For the seventh year in a row, the Mediterranean style of eating earned the title of best overall diet, according to 2024 ratings that U.S. News & World Report announced Wednesday.
The Mediterranean diet also ranked first in the categories of easiest diet to follow, best family-friendly diet, best diet for healthy eating and best diet for diabetes, bone and joint and heart-healthy eating, the report said.
The DASH diet (dietary approaches to stop hypertension) won second place for best diet, with the MIND diet (Mediterranean-DASH intervention for neurodegenerative delay) capturing third in the list of 30 diets. All three top diets are plant-based, focused on fruits and vegetables, whole grains, beans and seeds.
The award committee of 43 nutritional experts evaluated the vegan diet for the first time, which won third place in best plant-based diets. Other newly evaluated diets for 2024 included the Dukan diet (28 of 30 best overall diets); the Herbalife Nutrition diet (29 of 30 diets); the HMR (Health Management Resources) (21 of 30 diets) and its sister brand, the Profile Plan (19 of 30 diets); and the Plantstrong (formerly Engine 2) diet, which ranked 15th in the best overall diet category.
“The world of diet and nutrition can be overwhelming and filled with misinformation and inaccurate health claims,” Shanley Chien, senior health editor at U.S. News, said in an email.
“That’s why U.S. News does the legwork for its users, gathering input from nationally recognized medical and nutrition experts to determine which diets rise to the top for nutritional completeness, ease of following and promoting a healthy lifestyle for the long term,” added Gretel Schueller, managing editor of health at U.S. News & World Report.
Studies have found the Mediterranean diet can reduce the risk for diabetes, high cholesterol, dementia, memory loss, depression and breast cancer. The meal plan, which is more of an eating style than a restricted diet, has also been linked to stronger bones, a healthier heart and longer life.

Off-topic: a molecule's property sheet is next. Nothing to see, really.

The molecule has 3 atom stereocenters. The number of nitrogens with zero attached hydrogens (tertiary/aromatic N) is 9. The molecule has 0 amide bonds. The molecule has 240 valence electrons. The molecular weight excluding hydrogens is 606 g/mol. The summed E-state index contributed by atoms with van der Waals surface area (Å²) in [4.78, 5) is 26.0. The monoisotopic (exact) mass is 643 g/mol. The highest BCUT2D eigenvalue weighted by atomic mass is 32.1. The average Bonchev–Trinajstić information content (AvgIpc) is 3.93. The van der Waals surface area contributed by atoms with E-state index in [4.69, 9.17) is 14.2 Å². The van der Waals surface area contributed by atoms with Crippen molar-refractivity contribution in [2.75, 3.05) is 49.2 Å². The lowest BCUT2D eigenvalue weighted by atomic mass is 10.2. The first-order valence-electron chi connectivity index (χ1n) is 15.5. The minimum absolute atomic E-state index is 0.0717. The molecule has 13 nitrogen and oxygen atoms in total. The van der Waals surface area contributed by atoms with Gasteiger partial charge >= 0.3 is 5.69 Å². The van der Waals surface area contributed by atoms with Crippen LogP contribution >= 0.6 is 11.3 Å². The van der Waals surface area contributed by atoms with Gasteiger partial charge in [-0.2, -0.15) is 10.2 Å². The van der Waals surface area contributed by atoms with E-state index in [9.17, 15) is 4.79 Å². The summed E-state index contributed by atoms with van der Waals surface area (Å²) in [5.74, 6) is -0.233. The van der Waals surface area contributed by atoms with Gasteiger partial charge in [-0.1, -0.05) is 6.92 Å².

The diet features simple, plant-based cooking, with the majority of each meal focused on fruits and vegetables, whole grains, beans and seeds, with a few nuts and a heavy emphasis on extra-virgin olive oil. Fats other than olive oil, such as butter, are consumed rarely, if at all, and sugar and refined foods are reserved for special occasions.
Red meat is used sparingly, usually only to flavor a dish. Eating healthy, oily fish, which are packed with omega-3 fatty acids, is encouraged, while eggs, dairy and poultry are eaten in much smaller portions than in the traditional Western diet.
Social interactions during meals and exercise are basic cornerstones of the Mediterranean style of eating. Lifestyle changes that are part of the diet include eating with friends and family, socializing over meals, mindfully eating favorite foods and engaging in mindful movement and exercise.
Last place in the list of 30 best overall diets went to the raw food diet, which recommends eating food that hasn’t been “cooked, processed, microwaved, irradiated, genetically engineered or exposed to pesticides or herbicides,” the report said.
While those attributes may appear healthy, the diet is overly restrictive nutritionally and may be unsafe for some people, according to the U.S. News & World Report website. In fact, cooking some foods “allows for more variety and boosts the intake of protein and other essential nutrients,” said Dr. Vanita Rahman, an internal medicine physician and clinic director of the Barnard Medical Center in Washington, DC.
“The safest and healthiest way to enjoy raw foods is as part of a whole foods, plant-based diet that is rich in raw fruits and vegetables, and cooked lentils, beans, grains and vegetables,” Rahman said in the website’s evaluation.
The popular keto diet came in 25th in the overall rankings but did capture the No. 1 spot in the best fast weight-loss category, according to the report. However, experts say the diet, which calls for limiting carbs to about 20 a day, is too restrictive to be followed for long.
“I see a lot of people going on keto when they want to lose weight and then going off keto when they can’t do it anymore. This diet is hard to stick to, and many people aren’t actually (following a diet that is) keto but low carb,” said registered dietitian and panelist Amanda Sauceda in an evaluation on the U.S. News & World Report site.
People with heart, liver and kidney conditions and certain types of cancer should not go on the diet, the report noted. Children who have not been told by a doctor to lose weight, pregnant people and high-performing athletes should also not go on the keto diet.
A 2023 review of studies found concerns that staying on keto for more than two years may cause cognitive decline, nutritional deficiencies, kidney stones, heart disease and muscle loss.